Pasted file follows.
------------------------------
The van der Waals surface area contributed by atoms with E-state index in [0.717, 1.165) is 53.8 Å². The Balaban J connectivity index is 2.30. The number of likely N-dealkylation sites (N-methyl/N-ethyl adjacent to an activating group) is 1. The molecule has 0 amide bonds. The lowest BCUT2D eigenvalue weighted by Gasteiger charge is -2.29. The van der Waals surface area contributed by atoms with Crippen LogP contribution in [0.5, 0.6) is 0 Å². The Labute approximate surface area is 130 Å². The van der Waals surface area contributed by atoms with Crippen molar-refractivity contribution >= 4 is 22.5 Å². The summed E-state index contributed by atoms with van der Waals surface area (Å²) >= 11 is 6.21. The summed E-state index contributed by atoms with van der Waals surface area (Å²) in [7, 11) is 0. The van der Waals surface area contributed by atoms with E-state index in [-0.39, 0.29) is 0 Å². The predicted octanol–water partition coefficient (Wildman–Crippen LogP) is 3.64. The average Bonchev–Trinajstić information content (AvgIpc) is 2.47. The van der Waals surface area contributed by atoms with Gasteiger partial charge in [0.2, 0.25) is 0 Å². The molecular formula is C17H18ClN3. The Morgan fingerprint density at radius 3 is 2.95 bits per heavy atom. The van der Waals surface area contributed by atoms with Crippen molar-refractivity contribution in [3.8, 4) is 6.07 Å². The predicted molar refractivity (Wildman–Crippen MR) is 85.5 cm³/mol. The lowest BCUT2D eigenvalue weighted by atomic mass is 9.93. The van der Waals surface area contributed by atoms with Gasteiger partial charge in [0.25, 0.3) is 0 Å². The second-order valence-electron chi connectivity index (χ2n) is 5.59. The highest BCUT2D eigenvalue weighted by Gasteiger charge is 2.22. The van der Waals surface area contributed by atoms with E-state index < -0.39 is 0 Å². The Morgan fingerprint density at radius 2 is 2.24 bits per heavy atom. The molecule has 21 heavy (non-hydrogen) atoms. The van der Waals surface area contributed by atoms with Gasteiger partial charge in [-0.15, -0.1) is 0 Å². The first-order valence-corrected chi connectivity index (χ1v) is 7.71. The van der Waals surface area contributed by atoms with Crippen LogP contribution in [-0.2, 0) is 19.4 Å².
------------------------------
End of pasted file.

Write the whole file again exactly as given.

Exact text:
The van der Waals surface area contributed by atoms with E-state index in [0.717, 1.165) is 53.8 Å². The Balaban J connectivity index is 2.30. The number of likely N-dealkylation sites (N-methyl/N-ethyl adjacent to an activating group) is 1. The molecule has 0 amide bonds. The lowest BCUT2D eigenvalue weighted by Gasteiger charge is -2.29. The van der Waals surface area contributed by atoms with Crippen LogP contribution in [0.5, 0.6) is 0 Å². The Labute approximate surface area is 130 Å². The van der Waals surface area contributed by atoms with Crippen molar-refractivity contribution >= 4 is 22.5 Å². The summed E-state index contributed by atoms with van der Waals surface area (Å²) >= 11 is 6.21. The summed E-state index contributed by atoms with van der Waals surface area (Å²) in [7, 11) is 0. The van der Waals surface area contributed by atoms with E-state index in [-0.39, 0.29) is 0 Å². The predicted octanol–water partition coefficient (Wildman–Crippen LogP) is 3.64. The average Bonchev–Trinajstić information content (AvgIpc) is 2.47. The van der Waals surface area contributed by atoms with Gasteiger partial charge in [0.2, 0.25) is 0 Å². The molecular formula is C17H18ClN3. The Morgan fingerprint density at radius 3 is 2.95 bits per heavy atom. The van der Waals surface area contributed by atoms with Crippen molar-refractivity contribution in [3.8, 4) is 6.07 Å². The predicted molar refractivity (Wildman–Crippen MR) is 85.5 cm³/mol. The lowest BCUT2D eigenvalue weighted by atomic mass is 9.93. The van der Waals surface area contributed by atoms with Gasteiger partial charge in [0.25, 0.3) is 0 Å². The second-order valence-electron chi connectivity index (χ2n) is 5.59. The highest BCUT2D eigenvalue weighted by Gasteiger charge is 2.22. The van der Waals surface area contributed by atoms with E-state index < -0.39 is 0 Å². The Morgan fingerprint density at radius 2 is 2.24 bits per heavy atom. The molecule has 21 heavy (non-hydrogen) atoms. The van der Waals surface area contributed by atoms with Gasteiger partial charge in [-0.15, -0.1) is 0 Å². The first-order valence-corrected chi connectivity index (χ1v) is 7.71. The van der Waals surface area contributed by atoms with Crippen LogP contribution in [-0.2, 0) is 19.4 Å².